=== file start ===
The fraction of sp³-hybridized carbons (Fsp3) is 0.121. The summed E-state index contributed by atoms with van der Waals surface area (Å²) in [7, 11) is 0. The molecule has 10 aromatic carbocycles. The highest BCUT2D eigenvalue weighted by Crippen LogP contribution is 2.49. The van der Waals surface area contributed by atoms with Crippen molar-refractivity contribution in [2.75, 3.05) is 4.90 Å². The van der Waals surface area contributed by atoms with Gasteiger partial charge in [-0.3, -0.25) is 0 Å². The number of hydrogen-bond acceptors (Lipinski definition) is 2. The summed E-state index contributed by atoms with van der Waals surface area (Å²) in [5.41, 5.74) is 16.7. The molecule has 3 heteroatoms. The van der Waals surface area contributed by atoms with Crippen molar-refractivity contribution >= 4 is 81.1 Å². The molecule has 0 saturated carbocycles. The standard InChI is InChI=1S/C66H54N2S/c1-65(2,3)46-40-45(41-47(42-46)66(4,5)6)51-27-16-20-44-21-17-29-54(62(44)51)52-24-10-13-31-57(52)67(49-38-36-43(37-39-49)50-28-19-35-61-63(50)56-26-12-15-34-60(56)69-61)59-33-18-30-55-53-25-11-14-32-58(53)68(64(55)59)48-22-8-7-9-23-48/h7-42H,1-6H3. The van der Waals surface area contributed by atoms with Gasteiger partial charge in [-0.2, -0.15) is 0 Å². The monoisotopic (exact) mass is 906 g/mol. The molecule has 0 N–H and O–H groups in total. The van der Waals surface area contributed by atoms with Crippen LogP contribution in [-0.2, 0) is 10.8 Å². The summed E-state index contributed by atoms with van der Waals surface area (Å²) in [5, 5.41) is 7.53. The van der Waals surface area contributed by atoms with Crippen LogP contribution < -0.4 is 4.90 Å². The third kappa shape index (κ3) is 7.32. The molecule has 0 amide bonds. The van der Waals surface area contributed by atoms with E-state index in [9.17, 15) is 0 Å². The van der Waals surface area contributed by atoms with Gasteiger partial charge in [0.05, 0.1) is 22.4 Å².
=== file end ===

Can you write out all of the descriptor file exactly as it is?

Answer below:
The fraction of sp³-hybridized carbons (Fsp3) is 0.121. The summed E-state index contributed by atoms with van der Waals surface area (Å²) in [7, 11) is 0. The molecule has 10 aromatic carbocycles. The highest BCUT2D eigenvalue weighted by Crippen LogP contribution is 2.49. The van der Waals surface area contributed by atoms with Crippen molar-refractivity contribution in [2.75, 3.05) is 4.90 Å². The van der Waals surface area contributed by atoms with Gasteiger partial charge in [-0.3, -0.25) is 0 Å². The number of hydrogen-bond acceptors (Lipinski definition) is 2. The summed E-state index contributed by atoms with van der Waals surface area (Å²) in [5.41, 5.74) is 16.7. The molecule has 3 heteroatoms. The van der Waals surface area contributed by atoms with Crippen molar-refractivity contribution >= 4 is 81.1 Å². The molecule has 0 saturated carbocycles. The standard InChI is InChI=1S/C66H54N2S/c1-65(2,3)46-40-45(41-47(42-46)66(4,5)6)51-27-16-20-44-21-17-29-54(62(44)51)52-24-10-13-31-57(52)67(49-38-36-43(37-39-49)50-28-19-35-61-63(50)56-26-12-15-34-60(56)69-61)59-33-18-30-55-53-25-11-14-32-58(53)68(64(55)59)48-22-8-7-9-23-48/h7-42H,1-6H3. The van der Waals surface area contributed by atoms with Gasteiger partial charge in [-0.2, -0.15) is 0 Å². The monoisotopic (exact) mass is 906 g/mol. The molecule has 0 N–H and O–H groups in total. The van der Waals surface area contributed by atoms with Crippen LogP contribution in [-0.2, 0) is 10.8 Å². The summed E-state index contributed by atoms with van der Waals surface area (Å²) in [5, 5.41) is 7.53. The van der Waals surface area contributed by atoms with Crippen LogP contribution < -0.4 is 4.90 Å². The third kappa shape index (κ3) is 7.32. The molecule has 0 amide bonds. The van der Waals surface area contributed by atoms with E-state index in [9.17, 15) is 0 Å². The van der Waals surface area contributed by atoms with Gasteiger partial charge in [0.05, 0.1) is 22.4 Å².